Hijaz Mountains, with sunset over the Red Sea.
|Elevation||2,100 m (6,900 ft)|
The western coastal escarpment of the Arabian Peninsula is composed of two mountain ranges, the Hijaz Mountain to the north and the Asir Mountains farther south, with a gap between them near the middle of the peninsula's coastline. From an elevation of 2,100 metres (6,900 ft), the range declines towards the vicinity of the gap about 600 metres (2,000 ft),
The mountain wall drops abruptly on the western side toward the Red Sea, leaving the narrow coastal plain of Tihamah. The eastern slopes are not as steep, allowing rare rainfall to help create oases around the springs and wells of the few wadis.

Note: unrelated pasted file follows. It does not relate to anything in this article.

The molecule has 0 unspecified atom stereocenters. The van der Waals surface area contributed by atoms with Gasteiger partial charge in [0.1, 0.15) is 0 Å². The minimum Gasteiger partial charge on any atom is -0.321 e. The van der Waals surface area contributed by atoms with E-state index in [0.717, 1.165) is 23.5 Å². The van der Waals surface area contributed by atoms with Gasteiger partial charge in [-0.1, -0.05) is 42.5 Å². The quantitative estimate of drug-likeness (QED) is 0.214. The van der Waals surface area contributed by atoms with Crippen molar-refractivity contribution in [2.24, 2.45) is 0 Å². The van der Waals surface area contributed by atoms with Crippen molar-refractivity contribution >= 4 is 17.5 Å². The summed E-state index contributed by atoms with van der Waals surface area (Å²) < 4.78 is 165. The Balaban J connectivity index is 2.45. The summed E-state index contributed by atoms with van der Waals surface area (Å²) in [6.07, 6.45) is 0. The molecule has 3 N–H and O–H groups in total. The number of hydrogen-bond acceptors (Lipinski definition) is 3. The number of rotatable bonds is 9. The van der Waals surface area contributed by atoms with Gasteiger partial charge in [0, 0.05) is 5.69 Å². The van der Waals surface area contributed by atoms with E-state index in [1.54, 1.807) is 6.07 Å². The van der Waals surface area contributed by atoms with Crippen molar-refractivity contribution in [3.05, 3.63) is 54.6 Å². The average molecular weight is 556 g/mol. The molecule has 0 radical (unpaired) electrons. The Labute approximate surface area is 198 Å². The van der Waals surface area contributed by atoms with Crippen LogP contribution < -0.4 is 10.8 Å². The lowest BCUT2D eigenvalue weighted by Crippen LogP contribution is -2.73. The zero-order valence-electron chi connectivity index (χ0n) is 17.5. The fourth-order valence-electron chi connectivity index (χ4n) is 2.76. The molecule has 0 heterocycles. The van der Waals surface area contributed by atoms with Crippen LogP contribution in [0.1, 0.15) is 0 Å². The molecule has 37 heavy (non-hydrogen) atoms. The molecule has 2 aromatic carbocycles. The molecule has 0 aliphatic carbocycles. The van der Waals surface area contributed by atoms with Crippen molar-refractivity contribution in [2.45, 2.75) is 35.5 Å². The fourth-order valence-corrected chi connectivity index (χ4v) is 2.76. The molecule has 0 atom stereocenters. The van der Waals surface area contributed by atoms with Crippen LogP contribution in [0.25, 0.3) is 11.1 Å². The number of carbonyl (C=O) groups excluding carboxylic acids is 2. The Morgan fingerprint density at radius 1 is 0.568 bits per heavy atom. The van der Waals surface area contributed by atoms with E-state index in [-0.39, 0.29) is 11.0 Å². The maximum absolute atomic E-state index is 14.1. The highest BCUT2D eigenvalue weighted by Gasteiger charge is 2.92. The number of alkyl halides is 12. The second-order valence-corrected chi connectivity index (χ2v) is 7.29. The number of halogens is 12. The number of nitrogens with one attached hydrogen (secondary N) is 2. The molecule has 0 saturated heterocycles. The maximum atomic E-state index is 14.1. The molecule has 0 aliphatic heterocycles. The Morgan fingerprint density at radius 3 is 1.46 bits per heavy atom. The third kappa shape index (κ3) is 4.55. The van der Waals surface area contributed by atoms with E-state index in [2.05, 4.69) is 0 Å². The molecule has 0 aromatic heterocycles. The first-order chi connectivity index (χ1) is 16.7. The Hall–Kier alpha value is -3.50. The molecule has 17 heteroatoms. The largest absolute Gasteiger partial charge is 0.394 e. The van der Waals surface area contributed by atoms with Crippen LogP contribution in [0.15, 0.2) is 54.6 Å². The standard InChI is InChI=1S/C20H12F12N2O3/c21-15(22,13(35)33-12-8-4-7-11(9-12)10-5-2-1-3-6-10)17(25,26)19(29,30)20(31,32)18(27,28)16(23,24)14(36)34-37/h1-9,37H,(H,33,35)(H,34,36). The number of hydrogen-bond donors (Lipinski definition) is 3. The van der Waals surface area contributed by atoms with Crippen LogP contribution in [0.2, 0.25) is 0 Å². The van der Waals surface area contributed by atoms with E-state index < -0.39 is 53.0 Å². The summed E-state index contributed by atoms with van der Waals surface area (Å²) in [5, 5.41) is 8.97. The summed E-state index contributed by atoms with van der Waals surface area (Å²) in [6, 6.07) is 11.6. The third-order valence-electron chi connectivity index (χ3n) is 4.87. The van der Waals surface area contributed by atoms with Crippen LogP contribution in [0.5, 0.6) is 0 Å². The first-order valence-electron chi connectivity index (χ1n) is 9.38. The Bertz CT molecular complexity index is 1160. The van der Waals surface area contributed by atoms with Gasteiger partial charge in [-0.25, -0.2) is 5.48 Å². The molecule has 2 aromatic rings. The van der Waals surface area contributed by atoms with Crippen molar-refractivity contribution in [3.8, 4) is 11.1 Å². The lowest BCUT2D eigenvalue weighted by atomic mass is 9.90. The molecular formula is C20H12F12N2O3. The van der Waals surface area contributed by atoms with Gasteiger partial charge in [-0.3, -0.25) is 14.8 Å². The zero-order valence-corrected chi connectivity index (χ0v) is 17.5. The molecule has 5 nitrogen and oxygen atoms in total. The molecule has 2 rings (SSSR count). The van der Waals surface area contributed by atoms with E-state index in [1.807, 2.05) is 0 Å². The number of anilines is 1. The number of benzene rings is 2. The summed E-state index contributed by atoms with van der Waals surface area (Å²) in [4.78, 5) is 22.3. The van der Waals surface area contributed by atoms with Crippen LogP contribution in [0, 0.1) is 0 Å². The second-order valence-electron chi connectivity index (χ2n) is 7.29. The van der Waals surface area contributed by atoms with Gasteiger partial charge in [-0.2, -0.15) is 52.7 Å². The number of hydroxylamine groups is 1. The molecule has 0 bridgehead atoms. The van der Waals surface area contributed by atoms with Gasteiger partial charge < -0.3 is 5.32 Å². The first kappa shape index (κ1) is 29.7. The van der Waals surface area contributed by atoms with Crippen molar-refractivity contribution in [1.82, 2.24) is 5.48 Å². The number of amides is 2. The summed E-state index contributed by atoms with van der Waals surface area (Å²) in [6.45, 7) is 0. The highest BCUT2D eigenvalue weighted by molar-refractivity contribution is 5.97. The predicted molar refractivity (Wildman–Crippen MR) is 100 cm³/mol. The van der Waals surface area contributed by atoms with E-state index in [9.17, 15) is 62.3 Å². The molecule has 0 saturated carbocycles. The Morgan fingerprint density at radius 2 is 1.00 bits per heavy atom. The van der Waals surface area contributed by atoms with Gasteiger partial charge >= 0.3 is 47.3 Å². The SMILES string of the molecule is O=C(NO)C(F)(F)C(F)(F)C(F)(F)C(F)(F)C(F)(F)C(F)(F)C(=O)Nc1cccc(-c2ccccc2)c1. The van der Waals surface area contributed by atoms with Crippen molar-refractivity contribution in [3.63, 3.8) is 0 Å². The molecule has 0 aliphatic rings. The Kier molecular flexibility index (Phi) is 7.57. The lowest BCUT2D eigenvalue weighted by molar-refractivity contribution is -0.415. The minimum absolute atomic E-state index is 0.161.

River — wadi
The Hijaz Mountains have been conjectured as the source of the ancient Pishon River, that was described as one of the four rivers associated with the Garden of Eden. This is a component in the research of Juris Zarins that locates the Garden of Eden at the northern tip of the Persian Gulf near Kuwait.
The course of the now dried up river, the modern-day Wadi Al-Rummah and its extension Wadi Al-Batin, was identified by Farouk El-Baz of Boston University and named the 'Kuwait River.' This tracks northeast across the Saudi desert for 600 miles (970 km), following Wadi Al-Batin to the Gulf. The 'Pishon' or 'Kuwait River,' and the Hejaz region ecology, is estimated to have dried up 2,500–3000 years ago.
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- Asir Mountains — coastal range on south.
- Sarawat Mountains — coastal range further south.
- Mount Paran
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